Population experts now believe that several African countries may achieve zero population growth in just a few years. But family planners are not cheering.

The reasons are gruesome and worrisome: populations devastated by AIDS and further threatened with food shortages, water depletion, ecological collapse and social chaos.Family planners have been trying for decades to halt the population explosion in countries projected to double or triple populations by 2050. But they didn't want it to happen this way. They don't want allies that kill and destroy societies.

"A lot of countries will not see expected population increases because of rising death rates," said Lester Brown, president of World Watch and author of a new report on world population problems.

Revised U.N. projections for population growth will be out at the end of October, and U.N. demographers confirm that the impact of AIDS in some African coun-tries will be dramatic, even "unbelievable."

AIDS, which killed 2.3 million adults and children last year, will not slow worldwide population growth, however. That will reach 6 billion by the middle of next year and is expected to rise to between 7.7 billion and 11 billion by 2050.

Hardest hit by AIDS is Zimbabwe, where 25 percent of the population now carries the AIDS virus. Brown estimated its population will stop growing and possibly begin declining in just four years.

Current U.N. projections, made in 1996, have Zimbabwe more than doubling in population, from 11 million to 24.9 million, by 2050.

Larry Heligman, assistant director of the U.N. population division that draws up long-range projections, said demographers are closely watching deaths from AIDS in 34 countries. These include countries where the infection rates have hit 2 percent or where the affected population is large, such as India which has more than 4 million of the world's estimated 30 million people now infected by the virus.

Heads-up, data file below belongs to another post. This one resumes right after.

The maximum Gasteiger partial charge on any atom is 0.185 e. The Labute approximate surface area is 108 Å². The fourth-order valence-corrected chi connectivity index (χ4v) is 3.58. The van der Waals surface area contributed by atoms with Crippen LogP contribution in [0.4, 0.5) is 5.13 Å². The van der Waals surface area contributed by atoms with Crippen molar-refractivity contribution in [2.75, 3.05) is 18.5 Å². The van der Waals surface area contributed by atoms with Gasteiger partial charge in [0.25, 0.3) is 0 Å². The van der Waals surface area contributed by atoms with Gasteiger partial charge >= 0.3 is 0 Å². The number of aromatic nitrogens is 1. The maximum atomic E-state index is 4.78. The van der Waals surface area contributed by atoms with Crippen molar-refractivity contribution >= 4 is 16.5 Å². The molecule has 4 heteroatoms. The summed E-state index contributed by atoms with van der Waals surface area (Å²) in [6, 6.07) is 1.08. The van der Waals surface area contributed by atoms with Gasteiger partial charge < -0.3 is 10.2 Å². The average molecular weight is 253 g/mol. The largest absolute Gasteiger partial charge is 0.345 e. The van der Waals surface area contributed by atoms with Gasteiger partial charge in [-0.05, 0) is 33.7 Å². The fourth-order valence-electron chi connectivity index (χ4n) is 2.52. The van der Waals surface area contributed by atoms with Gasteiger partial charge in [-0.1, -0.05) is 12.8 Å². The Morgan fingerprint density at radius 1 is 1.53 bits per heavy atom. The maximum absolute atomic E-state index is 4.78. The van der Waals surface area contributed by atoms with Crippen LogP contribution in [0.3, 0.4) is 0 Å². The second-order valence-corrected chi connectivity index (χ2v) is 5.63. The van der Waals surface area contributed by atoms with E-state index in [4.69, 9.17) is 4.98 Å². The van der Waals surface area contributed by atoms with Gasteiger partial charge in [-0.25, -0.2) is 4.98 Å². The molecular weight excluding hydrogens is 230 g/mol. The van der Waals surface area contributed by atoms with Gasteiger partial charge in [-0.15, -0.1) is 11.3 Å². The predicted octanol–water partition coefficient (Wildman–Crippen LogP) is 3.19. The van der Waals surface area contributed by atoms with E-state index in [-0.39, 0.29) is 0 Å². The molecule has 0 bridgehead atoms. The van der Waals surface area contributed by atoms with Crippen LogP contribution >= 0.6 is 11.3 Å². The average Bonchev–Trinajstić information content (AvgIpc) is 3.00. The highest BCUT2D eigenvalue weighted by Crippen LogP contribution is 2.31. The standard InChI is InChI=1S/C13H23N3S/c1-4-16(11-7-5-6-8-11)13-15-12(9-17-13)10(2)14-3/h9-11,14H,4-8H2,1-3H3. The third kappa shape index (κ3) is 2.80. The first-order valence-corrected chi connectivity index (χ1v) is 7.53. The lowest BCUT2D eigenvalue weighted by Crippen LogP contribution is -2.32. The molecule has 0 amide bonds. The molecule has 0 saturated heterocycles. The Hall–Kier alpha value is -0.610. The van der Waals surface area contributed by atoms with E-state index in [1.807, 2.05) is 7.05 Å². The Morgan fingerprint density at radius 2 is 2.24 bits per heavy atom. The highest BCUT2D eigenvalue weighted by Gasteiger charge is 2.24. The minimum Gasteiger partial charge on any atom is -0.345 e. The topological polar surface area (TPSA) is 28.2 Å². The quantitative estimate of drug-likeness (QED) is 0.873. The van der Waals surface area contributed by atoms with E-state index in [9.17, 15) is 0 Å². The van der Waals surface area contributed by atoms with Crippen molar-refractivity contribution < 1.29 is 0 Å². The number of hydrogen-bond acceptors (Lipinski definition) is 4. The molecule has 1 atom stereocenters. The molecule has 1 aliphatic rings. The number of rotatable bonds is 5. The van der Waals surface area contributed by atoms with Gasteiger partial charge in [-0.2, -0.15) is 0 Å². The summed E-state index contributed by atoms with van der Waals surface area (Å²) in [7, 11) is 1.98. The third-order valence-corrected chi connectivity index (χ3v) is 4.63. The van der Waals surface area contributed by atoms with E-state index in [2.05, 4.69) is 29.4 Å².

"When you begin to look at the projections beyond 2005, what we are seeing is just unbelievable," Heligman said in an interview. He said some revisions were made in projections two years ago because of AIDS, but the 1998 impact will show "even stronger devastation."

Ironically, alarm over the impact of AIDS on population in the worst-hit countries comes as the spread of the virus has leveled off or declined in the United States and other wealthier countries and is slowing even in some poorer countries: Thailand, Brazil and Uganda, for example.

Fueling the concern are the first detailed global figures on AIDS infection percentages released at an international AIDS conference in June. In addition to the impact on Zimbabwe, the U.N. data show Botswana with 25 percent AIDS infection, Namibia with 20 percent, Zambia with 19 percent, Swaziland with 18.5 percent and several other African countries with 10 percent or more.

By contrast, the AIDS infection rate in the United States is 0.57 percent. The global rate also remains below 1 percent.

Groups working to control rapid population growth worldwide are concerned the new projections will be viewed as support for the cynical view that the world's problems will take care of themselves no matter what humans do.

"We must not let people think that an epidemic is going to solve problems. It's going to worsen them," said Amy Coen, president of Population Action International, which conducts research and supports efforts to slow population growth worldwide.

Coen, in an interview, noted that AIDS usually hits people in the prime of life, in their most productive years. In some countries, the number of AIDS orphans - children who have lost both parents to AIDS - is in the hundreds of thousands.

In Uganda, where the impact of AIDS is acute despite recent gains, there are 1.7 million AIDS orphans.

Brown, in his Worldwatch report, cites a number of pressures in addition to AIDS that may pull down populations down by pushing up death rates, including the environmental effects of population growth: deforestation, soil erosion and falling water tables.